4) Healthy, "real life" socialization
This ties in to #3. In the public school system, children are socialized horizontally into conformity with their immediate peers, who are at the same age, with generally similar cognitive abilities, maturity levels, and experiences. Consequently public school students tend to be out of touch with anyone not in their age group: younger kids are annoying pests who they are more likely to ignore or even bully/tease, while adults are thought to be out of touch or intimidating to talk to.

This sort of socialization is not representative of real life, nor is it conducive to well-adjusted social development. Socialization within the real world involves people of all ages, maturity levels, experiences, beliefs, and so on. Homeschooled children experience this proper diversity in much greater degrees than the publicly schooled child. Instead of being horizontally socialized, they are vertically socialized. The majority of their time is not spent with same-age peers, but with parents, (usually) older and/or younger siblings, and even extended family (grandparents, aunts/uncles, cousins).

Since homeschooled children are more likely to be out in the community during the day participating in various activities (visiting museums, participating in homeschool co-op activities, even simply helping with the grocery shopping) they are also more exposed to public interactions with people of all kinds. Research demonstrates the fruit of such socialization. When a study measured the communication skills, maturity, and daily living skills of a sample of homeschooled and demographically matched public schooled children, the homeschooled children scored in the 84th percentile whereas the public school children scored in the 27th percentile.

5) Safety
According to the National Center for Education Statistics, in the 2008-2009 school year there were 1.2 million victims of nonfatal crimes at U.S. public schools, including 629,800 violent crimes (includes simple assault and serious violent crime). At least 8 percent of all students were actually physically threatened with a weapon like a gun or knife. The numbers of those students being bullied, using drugs, etc. are all rising.

My last year of high school was when the Columbine shooting took place in Colorado. The entire rest of the year my school, which was normally quiet and relatively safe, experienced a number of bomb/safety threats. We were evacuated and experienced lockdown drills more times than I can count. But instead of blowing over, this sort of activity has continued -- not only at my previous high school, but in schools around the nation. Lockdown drills are now common practices in all grades, whereas when I was in elementary school the only drill we ever had was a fire drill. I frequently read articles in the paper about guns being found in school parking lots around the state, or a child caught bringing a weapon to school in his backpack. When I was in 8th grade I saw someone flash a gun outside my school bus, on school premises. (When questioned later, the kid claimed it was a BB gun.)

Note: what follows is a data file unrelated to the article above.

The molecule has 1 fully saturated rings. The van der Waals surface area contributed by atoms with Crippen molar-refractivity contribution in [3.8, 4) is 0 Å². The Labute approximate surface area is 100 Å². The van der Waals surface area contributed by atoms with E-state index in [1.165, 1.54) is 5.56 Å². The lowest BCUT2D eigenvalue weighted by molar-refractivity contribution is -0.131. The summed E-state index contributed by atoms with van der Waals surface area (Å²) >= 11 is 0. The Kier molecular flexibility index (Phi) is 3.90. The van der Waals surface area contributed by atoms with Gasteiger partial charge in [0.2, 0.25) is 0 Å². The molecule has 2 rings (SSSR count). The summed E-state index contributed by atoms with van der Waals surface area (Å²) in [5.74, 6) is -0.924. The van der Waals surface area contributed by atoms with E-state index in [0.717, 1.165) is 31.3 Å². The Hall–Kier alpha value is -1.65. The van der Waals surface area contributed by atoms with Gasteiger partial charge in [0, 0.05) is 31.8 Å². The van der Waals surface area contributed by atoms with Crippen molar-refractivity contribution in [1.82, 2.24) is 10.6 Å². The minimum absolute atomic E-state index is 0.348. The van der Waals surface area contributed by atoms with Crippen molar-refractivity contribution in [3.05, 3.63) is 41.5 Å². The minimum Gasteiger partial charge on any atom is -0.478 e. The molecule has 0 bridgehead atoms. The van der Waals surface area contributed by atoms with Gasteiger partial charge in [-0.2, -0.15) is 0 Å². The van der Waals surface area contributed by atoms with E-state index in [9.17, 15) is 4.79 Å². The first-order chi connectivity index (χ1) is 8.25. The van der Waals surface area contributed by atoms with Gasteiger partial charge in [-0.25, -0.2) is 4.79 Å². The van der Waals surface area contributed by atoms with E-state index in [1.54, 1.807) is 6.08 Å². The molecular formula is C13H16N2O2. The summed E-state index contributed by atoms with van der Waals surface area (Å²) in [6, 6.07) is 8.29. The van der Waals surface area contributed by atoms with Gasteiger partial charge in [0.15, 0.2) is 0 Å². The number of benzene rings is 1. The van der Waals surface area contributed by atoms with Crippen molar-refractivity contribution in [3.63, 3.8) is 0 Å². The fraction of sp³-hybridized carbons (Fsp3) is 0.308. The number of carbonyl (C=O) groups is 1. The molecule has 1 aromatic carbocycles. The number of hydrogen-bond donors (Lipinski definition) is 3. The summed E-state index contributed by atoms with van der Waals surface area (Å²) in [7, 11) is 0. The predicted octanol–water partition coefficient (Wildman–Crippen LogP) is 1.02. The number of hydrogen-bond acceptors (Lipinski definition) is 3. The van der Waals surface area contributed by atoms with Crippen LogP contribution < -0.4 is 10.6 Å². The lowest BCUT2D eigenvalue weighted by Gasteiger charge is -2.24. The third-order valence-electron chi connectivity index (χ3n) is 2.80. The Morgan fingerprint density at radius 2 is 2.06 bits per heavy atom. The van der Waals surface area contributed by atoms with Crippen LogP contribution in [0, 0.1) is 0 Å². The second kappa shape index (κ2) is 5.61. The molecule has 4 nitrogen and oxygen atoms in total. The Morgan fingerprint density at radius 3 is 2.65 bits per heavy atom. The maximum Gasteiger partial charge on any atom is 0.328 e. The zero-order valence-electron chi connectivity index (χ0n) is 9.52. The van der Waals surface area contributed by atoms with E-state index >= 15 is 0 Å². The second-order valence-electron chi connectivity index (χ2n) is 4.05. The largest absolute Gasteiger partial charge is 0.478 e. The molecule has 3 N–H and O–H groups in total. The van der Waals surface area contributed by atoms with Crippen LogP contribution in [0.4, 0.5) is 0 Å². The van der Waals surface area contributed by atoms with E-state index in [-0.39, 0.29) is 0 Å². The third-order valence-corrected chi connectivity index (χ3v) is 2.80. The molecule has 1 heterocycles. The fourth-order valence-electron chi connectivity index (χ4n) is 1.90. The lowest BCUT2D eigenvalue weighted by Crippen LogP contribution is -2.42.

While obviously bad things can happen anywhere and at anytime, there is clearly a safety risk reduction in having a child homeschooled as opposed to publicly schooled. Combined with all the other benefits of homeschooling, I cannot see putting my child in such an unstable environment day after day for such lengthy periods of time.

And so there you have the basic reasons as to why I have chosen to educate my children at home. If you homeschool or plan to do so, what are your reasons for coming to that decision?


  1. Hey Erika! Thanks for stopping by my blog...glad I found yours. I'm a convert too and have 3 kids so far too, so I can't wait to encourage each other in our journey toward sainthood! =)

  2. I just have to say it took me a long time to read this post - close to an hour with all the distractions here at work!
    And then I came here to leave you a comment and got distracted again by the question of the day banner you have from (and added it to MY blog)
    After I finished adding it to my blog, I did one of those head slap things when I realized that I was actually coming here to leave you a comment. LOL!
    All that to say: I agree with you 100%. I wish the public school system would change. It's very disheartening to watch the decay in the system. Have you watched Waiting for Superman? It's all about the public school system. I found it interesting.